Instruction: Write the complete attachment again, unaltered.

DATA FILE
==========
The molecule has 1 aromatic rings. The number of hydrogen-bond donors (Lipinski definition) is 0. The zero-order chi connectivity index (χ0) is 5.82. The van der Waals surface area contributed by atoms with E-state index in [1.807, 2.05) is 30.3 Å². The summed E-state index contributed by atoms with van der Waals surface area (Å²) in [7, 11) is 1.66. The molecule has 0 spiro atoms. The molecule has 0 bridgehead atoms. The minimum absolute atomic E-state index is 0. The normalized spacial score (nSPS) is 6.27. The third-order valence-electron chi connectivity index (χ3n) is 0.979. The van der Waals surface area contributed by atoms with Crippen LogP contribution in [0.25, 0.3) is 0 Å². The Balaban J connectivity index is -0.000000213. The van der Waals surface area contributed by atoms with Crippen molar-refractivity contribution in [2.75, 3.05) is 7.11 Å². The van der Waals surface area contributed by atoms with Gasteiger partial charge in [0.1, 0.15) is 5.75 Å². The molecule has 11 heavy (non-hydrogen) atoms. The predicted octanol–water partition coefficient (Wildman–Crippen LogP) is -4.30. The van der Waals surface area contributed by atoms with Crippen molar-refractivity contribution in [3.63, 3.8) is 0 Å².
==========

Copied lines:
The molecule has 1 aromatic rings. The number of hydrogen-bond donors (Lipinski definition) is 0. The zero-order chi connectivity index (χ0) is 5.82. The van der Waals surface area contributed by atoms with E-state index in [1.807, 2.05) is 30.3 Å². The summed E-state index contributed by atoms with van der Waals surface area (Å²) in [7, 11) is 1.66. The molecule has 0 spiro atoms. The molecule has 0 bridgehead atoms. The minimum absolute atomic E-state index is 0. The normalized spacial score (nSPS) is 6.27. The third-order valence-electron chi connectivity index (χ3n) is 0.979. The van der Waals surface area contributed by atoms with Crippen LogP contribution in [0.25, 0.3) is 0 Å². The Balaban J connectivity index is -0.000000213. The van der Waals surface area contributed by atoms with Crippen molar-refractivity contribution in [2.75, 3.05) is 7.11 Å². The van der Waals surface area contributed by atoms with Gasteiger partial charge in [0.1, 0.15) is 5.75 Å². The molecule has 11 heavy (non-hydrogen) atoms. The predicted octanol–water partition coefficient (Wildman–Crippen LogP) is -4.30. The van der Waals surface area contributed by atoms with Crippen molar-refractivity contribution in [3.63, 3.8) is 0 Å².